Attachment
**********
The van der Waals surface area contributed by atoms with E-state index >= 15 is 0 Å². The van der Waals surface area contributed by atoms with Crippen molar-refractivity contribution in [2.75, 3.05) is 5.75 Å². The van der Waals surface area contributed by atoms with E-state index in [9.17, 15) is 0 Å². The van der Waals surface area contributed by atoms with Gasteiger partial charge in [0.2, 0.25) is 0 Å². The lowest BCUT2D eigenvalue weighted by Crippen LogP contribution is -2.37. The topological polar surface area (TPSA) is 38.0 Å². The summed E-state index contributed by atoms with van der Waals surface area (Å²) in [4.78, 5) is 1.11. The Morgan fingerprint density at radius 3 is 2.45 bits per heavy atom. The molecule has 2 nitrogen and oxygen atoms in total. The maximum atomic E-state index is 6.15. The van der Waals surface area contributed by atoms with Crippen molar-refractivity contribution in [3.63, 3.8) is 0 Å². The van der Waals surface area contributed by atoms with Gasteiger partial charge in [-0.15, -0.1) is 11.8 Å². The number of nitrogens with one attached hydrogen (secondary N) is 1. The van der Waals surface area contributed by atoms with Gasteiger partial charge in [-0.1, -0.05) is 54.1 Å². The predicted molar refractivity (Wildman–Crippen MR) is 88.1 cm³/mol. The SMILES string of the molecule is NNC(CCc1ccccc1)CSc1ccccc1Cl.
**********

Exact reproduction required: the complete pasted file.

The van der Waals surface area contributed by atoms with E-state index >= 15 is 0 Å². The van der Waals surface area contributed by atoms with Crippen molar-refractivity contribution in [2.75, 3.05) is 5.75 Å². The van der Waals surface area contributed by atoms with E-state index in [9.17, 15) is 0 Å². The van der Waals surface area contributed by atoms with Gasteiger partial charge in [0.2, 0.25) is 0 Å². The lowest BCUT2D eigenvalue weighted by Crippen LogP contribution is -2.37. The topological polar surface area (TPSA) is 38.0 Å². The summed E-state index contributed by atoms with van der Waals surface area (Å²) in [4.78, 5) is 1.11. The Morgan fingerprint density at radius 3 is 2.45 bits per heavy atom. The molecule has 2 nitrogen and oxygen atoms in total. The maximum atomic E-state index is 6.15. The van der Waals surface area contributed by atoms with Crippen molar-refractivity contribution in [3.63, 3.8) is 0 Å². The van der Waals surface area contributed by atoms with Gasteiger partial charge in [-0.15, -0.1) is 11.8 Å². The number of nitrogens with one attached hydrogen (secondary N) is 1. The van der Waals surface area contributed by atoms with Gasteiger partial charge in [-0.1, -0.05) is 54.1 Å². The predicted molar refractivity (Wildman–Crippen MR) is 88.1 cm³/mol. The SMILES string of the molecule is NNC(CCc1ccccc1)CSc1ccccc1Cl.